No. 24, Rudy Fernandez, Phoenix (Spain)
No. 28, Tiago Splitter, San Antonio (Brazil)
No. 30, Petteri Koponen, Philadelphia (Finland)

2006
No. 1, Andrea Bargnani, Toronto (Italy)
No. 3, Adam Morrison, Charlotte (Gonzaga)
No. 11, J.J. Redick, Orlando (Duke)
No. 18, Oleksiy Pecherov, Washington (Russia)
No. 26, Jordan Farmar, Los Angeles (UCLA)
No. 27, Sergio Rodriguez, Phoenix (Spain)
No. 30, Joel Freeland, Portland (England)

2005
No. 1, Andrew Bogut, Milwaukee (Utah)
No. 11, Fran Vazquez, Orlando (Spain)
No. 12, Yaroslav Korolev, L.A. Clippers (Russia)

No. 27, Linas Kleiza, Portland (Missouri)
No. 30, David Lee, New York (Florida)

2004
No. 8, Rafael Araujo, Toronto (BYU)
No. 10, Luke Jackson, Cleveland (Oregon)
No. 11, Andris Biedrins, Golden State (Latvia)
No. 12, Robert Swift, Seattle (High school)
No. 14, Kris Humphries, Utah (Minnesota)

No. 21, Pavel Podkolzin, Utah (Russia)
No. 22, Viktor Khryapa, New Jersey (Ukraine)
No. 23, Sergei Monia, Portland (Russia)
No. 27, Sasha Vujacic, Los Angeles, (Slovenia)
No. 28, Beno Udrih, San Antonio, (Slovenia)

2003
No. 2, Darko Milicic, Detroit (Serbia)
No. 6, Chris Kaman, L.A. Clippers (Central Michigan)
No. 7, Kirk Hinrich, Chicago (Kansas)
No. 12, Nick Collison, Seattle (Kansas)
No. 14, Luke Ridnour, Seattle (Oregon)
No. 17, Zarko Cabarkapa, Phoenix (Serbia)
No. 19, Sasha Pavlovic, Utah (Russia)
No. 22, Zoran Planinic, New Jersey (Bosnia)
No. 25, Carlos Delfino, Detroit (Argentina)

2002
No. 3, Mike Dunleavy, Jr., Golden State (Duke)
No. 15, Bostjan Nachbar, Houston (Slovenia)
No. 16, Jiri Welsch, Philadelphia (Czech Republic)

No. 18, Curtis Borchardt, Orlando (Stanford)
No. 22, Casey Jacobsen, Phoenix (Stanford)
No. 24, Nenad Krstic, New Jersey (Serbia)
No. 28, Dan Dickau, Sacramento (Gonzaga)

2001
No. 3, Pau Gasol, Atlanta (Spain)
No. 12, Vladimir Radmanovic, Seattle (Serbia)

No. 14, Troy Murphy, Golden State (Notre Dame)
No. 16, Kirk Haston, Charlotte Hornets (Indiana)
No. 17, Michael Bradley, Toronto (Villanova)
No. 24, Raul Lopez, Utah (Spain)

2000
No. 5, Mike Miller, Orlando (Florida)
No. 7, Chris Mihm, Chicago (Texas)
No. 9, Joel Przybilla, Houston (Minnesota)
No. 15, Jason Collier, Milwaukee (Geogria Tech)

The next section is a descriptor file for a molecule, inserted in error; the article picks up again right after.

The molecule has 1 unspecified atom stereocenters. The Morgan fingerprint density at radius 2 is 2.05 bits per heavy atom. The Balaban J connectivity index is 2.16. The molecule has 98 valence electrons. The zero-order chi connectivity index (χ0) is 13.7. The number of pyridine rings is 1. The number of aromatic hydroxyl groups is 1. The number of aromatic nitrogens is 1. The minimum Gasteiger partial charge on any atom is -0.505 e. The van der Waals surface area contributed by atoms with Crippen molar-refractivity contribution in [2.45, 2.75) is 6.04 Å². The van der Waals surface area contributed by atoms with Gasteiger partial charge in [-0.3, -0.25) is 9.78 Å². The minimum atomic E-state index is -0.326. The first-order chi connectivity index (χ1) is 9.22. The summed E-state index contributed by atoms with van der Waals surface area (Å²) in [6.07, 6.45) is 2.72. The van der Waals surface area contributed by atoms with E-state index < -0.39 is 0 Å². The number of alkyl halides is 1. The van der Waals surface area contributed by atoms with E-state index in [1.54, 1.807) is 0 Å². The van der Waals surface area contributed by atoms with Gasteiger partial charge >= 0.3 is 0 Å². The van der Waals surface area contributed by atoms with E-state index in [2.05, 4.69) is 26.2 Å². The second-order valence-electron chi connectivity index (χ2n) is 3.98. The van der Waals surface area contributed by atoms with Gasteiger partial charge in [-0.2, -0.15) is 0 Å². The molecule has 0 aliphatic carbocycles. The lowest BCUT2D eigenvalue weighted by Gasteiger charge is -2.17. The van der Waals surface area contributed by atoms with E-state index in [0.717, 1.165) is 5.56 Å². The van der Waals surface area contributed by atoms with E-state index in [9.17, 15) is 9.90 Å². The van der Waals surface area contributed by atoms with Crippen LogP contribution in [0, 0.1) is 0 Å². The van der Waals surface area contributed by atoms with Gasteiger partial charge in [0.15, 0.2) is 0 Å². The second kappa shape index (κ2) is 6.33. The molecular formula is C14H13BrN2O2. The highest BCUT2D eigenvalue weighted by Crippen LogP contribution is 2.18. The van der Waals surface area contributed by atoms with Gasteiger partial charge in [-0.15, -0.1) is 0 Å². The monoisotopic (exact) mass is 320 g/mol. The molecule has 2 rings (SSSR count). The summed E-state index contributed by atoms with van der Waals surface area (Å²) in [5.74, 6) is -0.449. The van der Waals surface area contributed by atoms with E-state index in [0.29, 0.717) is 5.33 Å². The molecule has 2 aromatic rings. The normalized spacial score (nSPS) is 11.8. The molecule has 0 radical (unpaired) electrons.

No. 16, Hedo Turkoglu, Sacramento (Turkey)
No. 24, Dalibor Bagaric, Chicago (Croatia)
No. 25, Jake Tsakalidis, Phoenix (Greece)
No. 27, Primoz Brezec, Indiana (Slovenia)

No. 29, Mark Madsen, L.A. Lakers (Stanford)

1999
No. 6, Wally Szczerbiak, Minnesota (Miami, OH)
No. 12, Aleksander Radojevic, Toronto (Barton County CC)
No. 15, Frederic Weis, New York (France)
No. 19, Cal Bowdler, Atlanta (Old Dominion)
No. 21, Jeff Foster, Golden State (SW Texas State)
No. 24, Andrei Kirlenko, Utah (Russia)
No. 28, Scott Padgett, Utah (Kentucky)

1998
No. 3, Raef LaFrentz, Denver (Kansas)
No. 8, Jason Williams, Sacramento (Florida)
No. 9, Dirk Nowitzki, Milwaukee (Germany)
No. 12, Michael Doleac, Orlando (Utah)
No. 15, Matt Harpring, Orlando (Georgia Tech)
No. 16, Bryce Drew, Houston (Valparaiso)
No. 17, Rasho Nesterovic, Minnesota (Slovenia)
No. 18, Mirsad Turkcan, Houston (Turkey)

No. 19, Pat Garrity, Milwaukee (Notre Dame)
No. 26, Sam Jacobsen, L.A. Lakers (Minnesota)
No. 27, Vladimir Stepania, Seattle (Georgia, Republic, not University)

1997
No. 2, Keith Van Horn, Philadelphia (Utah)
No. 12, Austin Croshere, Indiana (Providence)
No. 18, Chris Anstey, Portland (Australia)
No. 19, Scot Pollard, Detroit (Kansas)
No. 20, Paul Grant, Minnesota (Wisconsin)

1996
No. 11, Todd Fuller, Golden State (N.C. State)
No. 12, Vitaly Potapenko, Cleveland (Wright State)
No. 14, Peja Stojakovic, Sacramento (Serbia)
No. 15, Steve Nash, Phoenix (Santa Clara)
No. 20, Zydrunas Ilgauskas, Cleveland (Lithuania)
No. 23, Efthimi Rentzias, Denver (Greece)
No. 25, Martin Muursepp, Utah (Estonia)

No. 27, Brian Evans, Orlando (Indiana)
No. 29, Travis Knight, L.A. Lakers (UConn)

1995
No. 6, Bryant Reeves, Vancouver (Oklahoma State)
No. 12, Cherokee Parks, Dallas (Duke)
No. 15, Brent Barry, Denver (Oregon State)
No. 17, Bob Sura, Cleveland (Florida State)
No. 22, George Zidek, Charlotte Hornets (UCLA)
No. 24, Loren Meyer, Dallas (Iowa State)
No. 28, Greg Ostertag, Utah (Kansas)

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  1. 2 Responses to “White Men Can Jump, Just Not That Well Apparently”

  2. The 1995 list is amazing given how each career turned out, but for my money, the worst one is the 2002 white guy draft list. Dunleavy as the 3rd overall pick? Curtis Borchardt and Casey Jacobson in the first round? Incredible.

    By McD on Jun 23, 2010